Do note, however, that Clojure agents run in one of two threadpools (one intended for CPU-intensive tasks, and the other for I/O-intensive tasks). As such, this is quite different than the event-loop approach that Twisted uses (or async frameworks that utilize libraries such as libevent or libev). Twisted has the deferToThread functionality, which is ... well, not exactly close, really. Regardless, let's get started.
In the following examples, we're going to pretend we have huge files we'll be reading off a local disk.
What to Call
Clojure's agent function is very, very simple: you pass it a value (it's initial state) and some options, if needed. That's it.
To update its state, you use either the send or send-off functions. If you've got CPU-bound tasks whose state you want to manage with agents, then you should use the send function. If your tasks will be I/O-bound, then you should use the send-off function for updating agent state. (The threadpool dedicated for use by send has a fixed size, based on the number of processors on your system. The threadpool for send-off is exapandable with thread caching and keep-alives.) Since our examples are focused on disk I/O, we'll be using send-off. (they have the same signature, though, so the following usage information applies to both).
When you send-off something to an agent, you pass if a few things:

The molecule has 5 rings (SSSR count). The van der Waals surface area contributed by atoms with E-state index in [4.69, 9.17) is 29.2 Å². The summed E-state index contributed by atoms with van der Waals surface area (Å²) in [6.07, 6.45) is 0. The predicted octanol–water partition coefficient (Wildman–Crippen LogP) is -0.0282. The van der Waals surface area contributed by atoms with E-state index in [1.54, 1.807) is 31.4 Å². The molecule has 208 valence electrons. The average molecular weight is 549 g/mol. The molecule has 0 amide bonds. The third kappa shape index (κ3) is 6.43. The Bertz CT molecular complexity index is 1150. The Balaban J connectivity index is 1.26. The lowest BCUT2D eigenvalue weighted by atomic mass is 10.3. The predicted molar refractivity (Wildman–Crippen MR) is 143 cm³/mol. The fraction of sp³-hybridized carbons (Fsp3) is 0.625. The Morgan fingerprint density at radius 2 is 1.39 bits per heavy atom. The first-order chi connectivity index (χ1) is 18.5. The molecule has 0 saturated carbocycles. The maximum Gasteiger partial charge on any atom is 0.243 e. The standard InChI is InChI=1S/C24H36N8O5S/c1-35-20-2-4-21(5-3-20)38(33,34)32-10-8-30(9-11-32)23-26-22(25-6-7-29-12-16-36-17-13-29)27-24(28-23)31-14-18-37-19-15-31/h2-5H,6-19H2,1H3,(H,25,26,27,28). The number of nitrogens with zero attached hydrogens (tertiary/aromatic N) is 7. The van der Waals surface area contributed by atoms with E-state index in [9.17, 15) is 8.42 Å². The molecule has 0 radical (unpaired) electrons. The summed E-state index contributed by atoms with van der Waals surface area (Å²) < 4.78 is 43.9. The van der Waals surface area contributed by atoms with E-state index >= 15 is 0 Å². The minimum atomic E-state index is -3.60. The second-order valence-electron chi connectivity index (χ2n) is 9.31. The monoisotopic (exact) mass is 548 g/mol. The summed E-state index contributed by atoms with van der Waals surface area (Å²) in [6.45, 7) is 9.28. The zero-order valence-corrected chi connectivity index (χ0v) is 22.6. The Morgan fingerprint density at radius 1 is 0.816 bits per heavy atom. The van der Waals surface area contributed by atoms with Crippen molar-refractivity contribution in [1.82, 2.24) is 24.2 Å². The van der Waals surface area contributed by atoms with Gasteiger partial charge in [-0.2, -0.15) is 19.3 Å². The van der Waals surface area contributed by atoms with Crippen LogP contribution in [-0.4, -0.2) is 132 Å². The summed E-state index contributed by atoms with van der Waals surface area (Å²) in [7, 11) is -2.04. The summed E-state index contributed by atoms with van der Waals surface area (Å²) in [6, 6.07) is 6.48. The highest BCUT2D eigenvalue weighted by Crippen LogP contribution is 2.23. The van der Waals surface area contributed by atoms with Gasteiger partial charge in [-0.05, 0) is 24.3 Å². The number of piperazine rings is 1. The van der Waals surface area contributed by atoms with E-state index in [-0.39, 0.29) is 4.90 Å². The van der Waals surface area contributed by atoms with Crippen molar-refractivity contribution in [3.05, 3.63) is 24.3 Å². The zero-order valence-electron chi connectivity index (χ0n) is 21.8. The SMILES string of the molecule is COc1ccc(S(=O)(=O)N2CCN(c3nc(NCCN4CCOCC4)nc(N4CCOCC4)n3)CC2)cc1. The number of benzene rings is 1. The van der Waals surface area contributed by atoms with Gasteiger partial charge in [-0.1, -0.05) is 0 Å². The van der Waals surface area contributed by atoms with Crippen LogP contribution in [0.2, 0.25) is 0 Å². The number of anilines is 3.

- an agent
- the action or update function
- any number of additional parameters you want the action function to consume
What to Write
So, we know what an agent looks like when bound and we know how we're going to send an update to the agent, but how might we construct the update itself? Perhaps like this:
As you can see, the first value that an action function takes is the "old" value of the agent -- the value that the agent has prior to the action that will take place. Once this function returns, the agent's value will be set to the return value of the action function. (What's more, if we needed to access the agent itself inside the action function for any reason, we could do so using the *agent* variable -- accessible within the scope of the action function).
Before we go on, let's take a look at this in action from the REPL:
The first thing we do is switch from the default namespace to one dedicated to our examples (this makes managing scope in the REPL much cleaner). Then we load a file that has the agent and action function defined. Then we tell it to run our fake "big read" function, asking it to run for about 10 seconds. As you can see, send-off returns the agent immediately. We then get the current value of the agent by dereferencing it. Finally our big read finishes, and we see it print how long it took. We then look at the agent directly, and then dereference it again -- both showing us what we'd expect: that the value of the agent has been updated to the return value of our big read function. Finally, we shutdown the agent threads and exit the REPL.
(The start-clojure script is wrapped with rlwrap so that I have access to a command line history, persistent over different sessions. The script boils down to this: rlwrap java -cp /usr/local/clojure-1.4.0/clojure-1.4.0.jar clojure.main.)
We've seen the agent in action now, but there's a bit more we can do. We'll take a look at that in the next post.